Calgary selected to host the Brier, Scotties and other large bonspiels in hub format

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Calgary is on the cusp of being a curling mecca.
Weeks after CBC Sports first announced that the city of Alberta had been selected to host a number of major bonspiels, Curling Canada made official on Tuesday that the Scotties, Brier, Men’s World Championship and National Mixed Doubles Championship will all be hosted at the Canadian Olympics. Park.

There is no timeline at this point for when the events will take place.

There are also two Grand Slam curling events scheduled for the Calgary Curling Bubble.

Curling Canada officials said they are continuing to engage with all levels of government and health officials to develop the safest protocol, using many of the lessons learned from the NHL and NBA bubbles.

WATCH | CBC Sports’ Devin Heroux and Colleen Jones discuss the Calgary Curling Center:

Devin Heroux is joined by six-time Scotties medalist Colleen Jones to discuss the Calgary curling bubble announcement. 5:34

Six-time Scotties winner Colleen Jones said that with the increase in COVID-19 cases in Calgary, there are still concerns about how the event will play out.

“For a lot of people, this is great news,” Jones said. “The flip side, however, is that with COVID cases on the rise across the country, there is a lot of concern about how the provincial championships will play out.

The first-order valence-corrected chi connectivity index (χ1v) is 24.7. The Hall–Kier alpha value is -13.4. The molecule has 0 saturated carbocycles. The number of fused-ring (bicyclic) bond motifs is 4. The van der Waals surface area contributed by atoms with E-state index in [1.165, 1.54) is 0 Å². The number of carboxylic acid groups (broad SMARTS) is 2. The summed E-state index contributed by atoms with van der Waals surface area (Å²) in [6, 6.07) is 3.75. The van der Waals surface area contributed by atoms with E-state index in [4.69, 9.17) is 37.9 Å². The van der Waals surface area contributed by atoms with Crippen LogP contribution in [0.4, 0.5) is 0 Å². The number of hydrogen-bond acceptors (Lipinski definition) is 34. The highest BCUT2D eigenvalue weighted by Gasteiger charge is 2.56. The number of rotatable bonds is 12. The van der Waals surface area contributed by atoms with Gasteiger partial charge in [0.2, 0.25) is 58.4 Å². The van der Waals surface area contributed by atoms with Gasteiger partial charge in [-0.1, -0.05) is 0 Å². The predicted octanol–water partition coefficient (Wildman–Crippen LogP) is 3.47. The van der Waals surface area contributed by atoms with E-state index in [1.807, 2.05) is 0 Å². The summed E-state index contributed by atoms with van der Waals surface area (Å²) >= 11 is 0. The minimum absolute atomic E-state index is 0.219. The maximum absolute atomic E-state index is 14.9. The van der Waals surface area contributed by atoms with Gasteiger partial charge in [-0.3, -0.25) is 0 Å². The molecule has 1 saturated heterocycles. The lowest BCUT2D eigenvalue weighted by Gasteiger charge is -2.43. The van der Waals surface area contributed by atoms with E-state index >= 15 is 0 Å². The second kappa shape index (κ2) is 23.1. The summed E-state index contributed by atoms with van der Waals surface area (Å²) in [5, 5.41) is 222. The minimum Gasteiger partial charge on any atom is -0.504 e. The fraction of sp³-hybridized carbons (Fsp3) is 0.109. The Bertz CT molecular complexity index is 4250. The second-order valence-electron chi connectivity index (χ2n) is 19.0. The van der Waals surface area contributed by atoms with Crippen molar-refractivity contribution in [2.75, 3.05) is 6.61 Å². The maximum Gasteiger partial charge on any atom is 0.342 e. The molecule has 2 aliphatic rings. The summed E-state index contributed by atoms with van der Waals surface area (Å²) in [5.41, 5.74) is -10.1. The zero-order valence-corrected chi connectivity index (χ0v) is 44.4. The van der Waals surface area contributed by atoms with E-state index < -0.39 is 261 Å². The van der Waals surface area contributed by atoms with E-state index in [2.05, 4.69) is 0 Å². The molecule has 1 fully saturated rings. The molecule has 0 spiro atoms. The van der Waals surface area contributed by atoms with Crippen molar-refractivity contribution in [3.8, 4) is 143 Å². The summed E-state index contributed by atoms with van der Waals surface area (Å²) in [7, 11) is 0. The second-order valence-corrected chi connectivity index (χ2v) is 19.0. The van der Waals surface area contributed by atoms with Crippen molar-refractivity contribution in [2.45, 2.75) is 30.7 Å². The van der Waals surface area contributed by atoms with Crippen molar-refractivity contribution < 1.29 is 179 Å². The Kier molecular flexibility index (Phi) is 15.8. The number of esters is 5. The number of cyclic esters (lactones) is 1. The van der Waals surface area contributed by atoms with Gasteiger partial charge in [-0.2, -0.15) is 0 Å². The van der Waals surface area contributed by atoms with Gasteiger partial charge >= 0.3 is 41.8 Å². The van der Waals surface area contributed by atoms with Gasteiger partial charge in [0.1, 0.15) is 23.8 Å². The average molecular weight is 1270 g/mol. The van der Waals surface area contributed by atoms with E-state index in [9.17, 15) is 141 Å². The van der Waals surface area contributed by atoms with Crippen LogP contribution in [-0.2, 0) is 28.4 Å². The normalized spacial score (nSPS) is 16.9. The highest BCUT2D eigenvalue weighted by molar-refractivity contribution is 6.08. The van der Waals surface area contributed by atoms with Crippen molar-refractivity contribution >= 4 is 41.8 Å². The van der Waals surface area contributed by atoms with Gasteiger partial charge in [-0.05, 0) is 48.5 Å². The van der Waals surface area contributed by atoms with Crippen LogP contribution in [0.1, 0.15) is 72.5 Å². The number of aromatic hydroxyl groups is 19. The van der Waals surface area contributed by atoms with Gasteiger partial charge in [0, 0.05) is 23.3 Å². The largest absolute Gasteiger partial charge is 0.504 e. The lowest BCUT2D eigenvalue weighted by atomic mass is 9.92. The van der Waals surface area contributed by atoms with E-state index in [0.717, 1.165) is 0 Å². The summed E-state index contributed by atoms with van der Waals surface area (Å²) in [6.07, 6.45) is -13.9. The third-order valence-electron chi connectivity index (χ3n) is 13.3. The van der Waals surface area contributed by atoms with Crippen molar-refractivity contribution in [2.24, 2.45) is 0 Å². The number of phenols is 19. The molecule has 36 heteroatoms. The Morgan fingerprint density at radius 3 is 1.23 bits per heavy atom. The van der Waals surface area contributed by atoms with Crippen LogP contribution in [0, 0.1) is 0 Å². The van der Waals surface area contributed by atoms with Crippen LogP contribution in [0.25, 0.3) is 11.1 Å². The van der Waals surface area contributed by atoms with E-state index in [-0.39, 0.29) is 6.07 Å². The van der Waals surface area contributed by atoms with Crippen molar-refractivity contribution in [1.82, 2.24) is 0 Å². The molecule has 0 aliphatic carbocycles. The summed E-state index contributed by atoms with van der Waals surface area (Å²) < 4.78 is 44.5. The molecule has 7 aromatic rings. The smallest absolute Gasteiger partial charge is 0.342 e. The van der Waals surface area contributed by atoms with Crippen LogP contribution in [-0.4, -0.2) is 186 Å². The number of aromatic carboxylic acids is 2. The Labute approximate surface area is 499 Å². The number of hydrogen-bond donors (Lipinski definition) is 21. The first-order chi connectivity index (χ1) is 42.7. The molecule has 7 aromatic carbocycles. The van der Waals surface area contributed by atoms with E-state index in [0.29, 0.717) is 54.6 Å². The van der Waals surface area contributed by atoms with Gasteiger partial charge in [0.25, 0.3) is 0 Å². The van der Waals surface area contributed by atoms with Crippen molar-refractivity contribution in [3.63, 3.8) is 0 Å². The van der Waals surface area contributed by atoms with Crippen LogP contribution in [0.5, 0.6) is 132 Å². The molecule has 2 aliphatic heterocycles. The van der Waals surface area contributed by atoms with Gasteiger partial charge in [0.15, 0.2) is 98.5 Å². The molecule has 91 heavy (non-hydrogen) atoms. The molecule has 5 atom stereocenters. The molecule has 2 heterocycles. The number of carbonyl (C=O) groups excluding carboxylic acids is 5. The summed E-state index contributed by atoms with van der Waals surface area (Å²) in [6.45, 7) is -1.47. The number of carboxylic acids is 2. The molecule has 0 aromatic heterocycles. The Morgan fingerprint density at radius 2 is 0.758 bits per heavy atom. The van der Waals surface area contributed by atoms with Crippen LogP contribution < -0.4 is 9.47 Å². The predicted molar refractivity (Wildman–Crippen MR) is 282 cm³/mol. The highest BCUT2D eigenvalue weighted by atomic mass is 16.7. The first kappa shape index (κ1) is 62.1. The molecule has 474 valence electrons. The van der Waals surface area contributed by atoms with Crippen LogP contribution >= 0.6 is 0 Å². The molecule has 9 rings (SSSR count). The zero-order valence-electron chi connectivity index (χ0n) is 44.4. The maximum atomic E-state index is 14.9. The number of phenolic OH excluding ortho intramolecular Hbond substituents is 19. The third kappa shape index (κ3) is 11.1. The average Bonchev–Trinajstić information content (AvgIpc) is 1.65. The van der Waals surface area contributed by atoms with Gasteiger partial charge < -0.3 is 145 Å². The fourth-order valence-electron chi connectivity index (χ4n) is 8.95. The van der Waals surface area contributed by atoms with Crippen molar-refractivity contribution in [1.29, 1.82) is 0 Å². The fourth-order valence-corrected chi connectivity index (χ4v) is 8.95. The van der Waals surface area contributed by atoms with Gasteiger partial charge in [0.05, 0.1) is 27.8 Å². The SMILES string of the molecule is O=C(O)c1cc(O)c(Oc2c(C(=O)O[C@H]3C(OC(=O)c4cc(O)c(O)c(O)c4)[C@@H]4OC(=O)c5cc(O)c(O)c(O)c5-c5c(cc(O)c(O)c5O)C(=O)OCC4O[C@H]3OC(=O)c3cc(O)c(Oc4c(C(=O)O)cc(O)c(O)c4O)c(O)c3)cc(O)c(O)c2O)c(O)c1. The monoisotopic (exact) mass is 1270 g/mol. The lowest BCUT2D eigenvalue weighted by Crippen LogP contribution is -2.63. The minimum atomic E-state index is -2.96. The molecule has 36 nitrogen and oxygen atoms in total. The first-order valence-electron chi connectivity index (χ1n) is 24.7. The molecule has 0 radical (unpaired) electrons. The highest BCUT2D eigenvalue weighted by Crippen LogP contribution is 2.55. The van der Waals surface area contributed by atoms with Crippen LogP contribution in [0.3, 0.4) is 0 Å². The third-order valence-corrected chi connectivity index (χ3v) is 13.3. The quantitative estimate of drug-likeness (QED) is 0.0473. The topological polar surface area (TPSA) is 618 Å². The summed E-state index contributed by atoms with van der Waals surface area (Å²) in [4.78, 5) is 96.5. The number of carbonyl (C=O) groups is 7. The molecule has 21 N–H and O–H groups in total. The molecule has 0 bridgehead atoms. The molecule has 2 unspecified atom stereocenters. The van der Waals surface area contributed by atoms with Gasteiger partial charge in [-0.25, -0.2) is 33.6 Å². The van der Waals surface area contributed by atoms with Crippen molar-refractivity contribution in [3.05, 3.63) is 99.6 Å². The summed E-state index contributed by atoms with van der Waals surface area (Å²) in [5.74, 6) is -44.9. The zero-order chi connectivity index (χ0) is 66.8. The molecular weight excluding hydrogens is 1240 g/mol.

“The provincial associations are meeting right now. Polls are underway to ask curlers what this should look like.

In an email to CBC Sports, the Department of Canadian Heritage said it had received a request from Curling Canada to host an international event in Canada – it would be the World Men’s Curling Championship.

“Authorization will only be granted if the plans offer robust protocols to mitigate the risk of importation and spread of COVID-19 in Canada,” the email said.

“Authorization would be conditional on continued support from provincial and local public health authorities and the provincial government, as well as a risk mitigation action plan, developed and implemented by Curling Canada and evaluated by the Agency.” of Public Health in Canada.

The curling extravagance will most likely begin with the crown jewel of women’s curling, the Scotties. All events will take place without supporters at the Markin MacPhail Center at WinSport Canada Olympic Park.

Colleen Jones, seen in action at the 2013 Scotties, says that with the rise in COVID-19 cases across the country, there is some apprehension about how the provincial championships will play out. (Ryan Remiorz / The Canadian Press)

While there are still many details to be worked out regarding player and coach safety, Alberta Culture, Multiculturalism and Status of Women Minister Leela Sharon Aheer said it was one thing. positive for the province.

“This series of championship curling events is a fantastic opportunity for Alberta to once again show the world that our ability to host major sporting events in urban centers is second to none,” she said. .

“We look forward to providing an exciting and memorable curling experience for all players, participants and fans. ”

The Scotties were originally scheduled to take place in Thunder Bay, Ontario, but the pandemic canceled those plans. Pre-event tickets were sold out. However, Thunder Bay did receive the 2022 Scotties.

The Brier was going to be played in Kelowna, but it will now also be played in the Calgary bubble. This is the first time the Scotties and Brier have been played in the same city in the same season.

‘I trust Curling Canada’

Defending Brier Champion Brad Gushue is thrilled that Curling Canada has found a way to bring curlers back onto the shingle ice safely.